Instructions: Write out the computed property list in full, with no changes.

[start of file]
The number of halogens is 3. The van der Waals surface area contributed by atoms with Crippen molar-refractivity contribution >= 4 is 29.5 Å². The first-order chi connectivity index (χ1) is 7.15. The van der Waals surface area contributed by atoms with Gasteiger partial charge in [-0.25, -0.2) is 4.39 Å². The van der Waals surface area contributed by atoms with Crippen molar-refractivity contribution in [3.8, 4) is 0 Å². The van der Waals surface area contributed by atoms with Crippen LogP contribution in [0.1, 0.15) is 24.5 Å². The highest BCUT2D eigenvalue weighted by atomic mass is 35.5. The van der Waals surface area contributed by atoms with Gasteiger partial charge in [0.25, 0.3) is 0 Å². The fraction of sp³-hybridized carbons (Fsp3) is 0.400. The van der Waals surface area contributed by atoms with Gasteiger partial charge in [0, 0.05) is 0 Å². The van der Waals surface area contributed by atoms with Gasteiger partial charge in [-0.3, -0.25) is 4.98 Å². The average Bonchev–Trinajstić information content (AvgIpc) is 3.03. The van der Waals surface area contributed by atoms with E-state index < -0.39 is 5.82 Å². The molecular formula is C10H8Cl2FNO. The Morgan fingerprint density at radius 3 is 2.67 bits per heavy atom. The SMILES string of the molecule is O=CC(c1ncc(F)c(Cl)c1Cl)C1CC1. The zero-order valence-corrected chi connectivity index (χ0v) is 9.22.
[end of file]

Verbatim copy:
The number of halogens is 3. The van der Waals surface area contributed by atoms with Crippen molar-refractivity contribution >= 4 is 29.5 Å². The first-order chi connectivity index (χ1) is 7.15. The van der Waals surface area contributed by atoms with Gasteiger partial charge in [-0.25, -0.2) is 4.39 Å². The van der Waals surface area contributed by atoms with Crippen molar-refractivity contribution in [3.8, 4) is 0 Å². The van der Waals surface area contributed by atoms with Crippen LogP contribution in [0.1, 0.15) is 24.5 Å². The highest BCUT2D eigenvalue weighted by atomic mass is 35.5. The van der Waals surface area contributed by atoms with Gasteiger partial charge in [0.25, 0.3) is 0 Å². The fraction of sp³-hybridized carbons (Fsp3) is 0.400. The van der Waals surface area contributed by atoms with Gasteiger partial charge in [0, 0.05) is 0 Å². The van der Waals surface area contributed by atoms with Gasteiger partial charge in [-0.3, -0.25) is 4.98 Å². The average Bonchev–Trinajstić information content (AvgIpc) is 3.03. The van der Waals surface area contributed by atoms with E-state index < -0.39 is 5.82 Å². The molecular formula is C10H8Cl2FNO. The Morgan fingerprint density at radius 3 is 2.67 bits per heavy atom. The SMILES string of the molecule is O=CC(c1ncc(F)c(Cl)c1Cl)C1CC1. The zero-order valence-corrected chi connectivity index (χ0v) is 9.22.